I’m not going to spend time talking about the story–you all know it. I do want to talk a bit about the writing. It is amazing. The level of description and the way he crafts the story is flawless. To change a single word would be blasphemous. There is one scene where Scrooge is with the Spirit of Christmas Present and they are traveling out to sea. The passage incorporates some great symbolism, where the sea represents things like life, consciousness, and unbridled greed, and the caverns worn into the rocks represent the ravages wreaked upon one’s memories and society as a whole. But what elevates the passage to even higher levels of art is the use of alliteration, where the repetitive “r” sound creates a sense of the roaring and crashing of the waves.

To Scrooge’s horror, looking back, he saw the last of the land, a frightful range of rocks, behind them; and his ears were deafened by the thundering of water, as it rolled and roared, and raged among the dreadful caverns it had worn, and fiercely tried to undermine the earth. (p. 49)

Another passage that stood out for me deals with the issue of individuals using religion to justify hatred and bigotry. These people claim to know the will of the divine, but in actuality, they are just projecting their own ideas onto their image of God and using it to validate themselves.

“There are some upon this earth of yours,” returned the Spirit, “who claim to know us, and who do their deeds of passion, pride, ill-will, hatred, envy, and selfishness in our name, who are as strange to us, and all our kith and kin, as if they had never lived. Remember that, and charge their doings on themselves, not us.” (p. 37)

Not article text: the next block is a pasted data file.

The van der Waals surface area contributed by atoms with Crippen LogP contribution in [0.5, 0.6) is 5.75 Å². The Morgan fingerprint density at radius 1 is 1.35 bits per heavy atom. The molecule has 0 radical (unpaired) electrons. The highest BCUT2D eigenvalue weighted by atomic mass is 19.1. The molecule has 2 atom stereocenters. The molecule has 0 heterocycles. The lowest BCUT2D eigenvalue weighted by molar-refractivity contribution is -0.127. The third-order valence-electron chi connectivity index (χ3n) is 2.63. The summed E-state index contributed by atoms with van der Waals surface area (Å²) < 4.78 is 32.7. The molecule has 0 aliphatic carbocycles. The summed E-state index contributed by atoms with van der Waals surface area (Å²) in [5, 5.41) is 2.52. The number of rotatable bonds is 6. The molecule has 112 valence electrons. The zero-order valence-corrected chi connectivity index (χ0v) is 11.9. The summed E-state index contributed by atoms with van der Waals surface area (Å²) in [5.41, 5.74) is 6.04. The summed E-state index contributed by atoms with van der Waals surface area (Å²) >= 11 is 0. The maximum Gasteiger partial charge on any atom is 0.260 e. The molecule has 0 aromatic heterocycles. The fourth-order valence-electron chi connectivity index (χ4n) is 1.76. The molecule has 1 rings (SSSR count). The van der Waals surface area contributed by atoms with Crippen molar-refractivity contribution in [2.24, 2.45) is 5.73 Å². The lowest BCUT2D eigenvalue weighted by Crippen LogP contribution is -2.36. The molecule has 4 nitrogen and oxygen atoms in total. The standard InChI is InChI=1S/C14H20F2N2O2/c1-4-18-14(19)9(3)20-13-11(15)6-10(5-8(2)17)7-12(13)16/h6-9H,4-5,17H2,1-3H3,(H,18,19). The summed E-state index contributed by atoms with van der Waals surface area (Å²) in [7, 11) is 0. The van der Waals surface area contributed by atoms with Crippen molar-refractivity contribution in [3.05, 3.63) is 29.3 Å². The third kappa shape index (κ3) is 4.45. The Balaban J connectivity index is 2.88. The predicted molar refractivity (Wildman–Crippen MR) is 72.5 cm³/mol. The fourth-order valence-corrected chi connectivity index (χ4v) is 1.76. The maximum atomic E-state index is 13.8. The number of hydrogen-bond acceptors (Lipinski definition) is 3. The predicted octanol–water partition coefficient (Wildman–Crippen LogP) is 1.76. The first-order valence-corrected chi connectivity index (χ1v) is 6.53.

There is one line that truly sums up the greed and selfishness that is the Scrooge archetype: “I can’t afford to make idle people merry” (p. 7). It saddens me that this mentality has experienced such a resurgence. I witnessed it on an almost daily basis during the past election season, where people screamed and ranted about not wanting to support the lazy welfare recipients who were living off of the hard work of others. I for one believe that it is important for society to care for those who are less fortunate. I have been blessed with enough to support myself and my family, and I have no problem sharing with those who are less fortunate. I understand that I am just one disaster away from being in a dire situation. It would be wise for all of us to remember that.

I want to conclude by wishing you a blessed holiday, whichever one you observe, and a happy New Year. I hope 2013 brings lots of great books your way!!

Leave a comment

Filed under Literature